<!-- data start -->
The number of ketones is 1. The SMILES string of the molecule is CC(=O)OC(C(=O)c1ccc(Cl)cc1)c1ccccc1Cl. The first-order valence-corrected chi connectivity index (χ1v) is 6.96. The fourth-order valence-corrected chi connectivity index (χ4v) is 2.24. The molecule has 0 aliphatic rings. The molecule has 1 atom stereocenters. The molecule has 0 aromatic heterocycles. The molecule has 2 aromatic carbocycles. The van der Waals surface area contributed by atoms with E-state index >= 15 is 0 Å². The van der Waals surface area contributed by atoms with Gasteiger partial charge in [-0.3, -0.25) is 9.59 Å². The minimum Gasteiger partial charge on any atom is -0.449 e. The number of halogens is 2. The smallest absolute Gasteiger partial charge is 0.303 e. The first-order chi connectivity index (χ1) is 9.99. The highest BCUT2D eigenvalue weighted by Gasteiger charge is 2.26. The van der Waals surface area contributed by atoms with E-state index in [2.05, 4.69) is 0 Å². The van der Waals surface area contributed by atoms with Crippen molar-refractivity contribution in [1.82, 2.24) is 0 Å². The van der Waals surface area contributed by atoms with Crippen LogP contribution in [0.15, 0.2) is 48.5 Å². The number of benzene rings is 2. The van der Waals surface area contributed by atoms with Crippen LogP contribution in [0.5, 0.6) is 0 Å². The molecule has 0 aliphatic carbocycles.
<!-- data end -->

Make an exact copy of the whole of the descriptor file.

The number of ketones is 1. The SMILES string of the molecule is CC(=O)OC(C(=O)c1ccc(Cl)cc1)c1ccccc1Cl. The first-order valence-corrected chi connectivity index (χ1v) is 6.96. The fourth-order valence-corrected chi connectivity index (χ4v) is 2.24. The molecule has 0 aliphatic rings. The molecule has 1 atom stereocenters. The molecule has 0 aromatic heterocycles. The molecule has 2 aromatic carbocycles. The van der Waals surface area contributed by atoms with E-state index >= 15 is 0 Å². The van der Waals surface area contributed by atoms with Gasteiger partial charge in [-0.3, -0.25) is 9.59 Å². The minimum Gasteiger partial charge on any atom is -0.449 e. The number of halogens is 2. The smallest absolute Gasteiger partial charge is 0.303 e. The first-order chi connectivity index (χ1) is 9.99. The highest BCUT2D eigenvalue weighted by Gasteiger charge is 2.26. The van der Waals surface area contributed by atoms with E-state index in [2.05, 4.69) is 0 Å². The van der Waals surface area contributed by atoms with Crippen molar-refractivity contribution in [1.82, 2.24) is 0 Å². The van der Waals surface area contributed by atoms with Crippen LogP contribution in [0.15, 0.2) is 48.5 Å². The number of benzene rings is 2. The van der Waals surface area contributed by atoms with Crippen LogP contribution in [0.5, 0.6) is 0 Å². The molecule has 0 aliphatic carbocycles.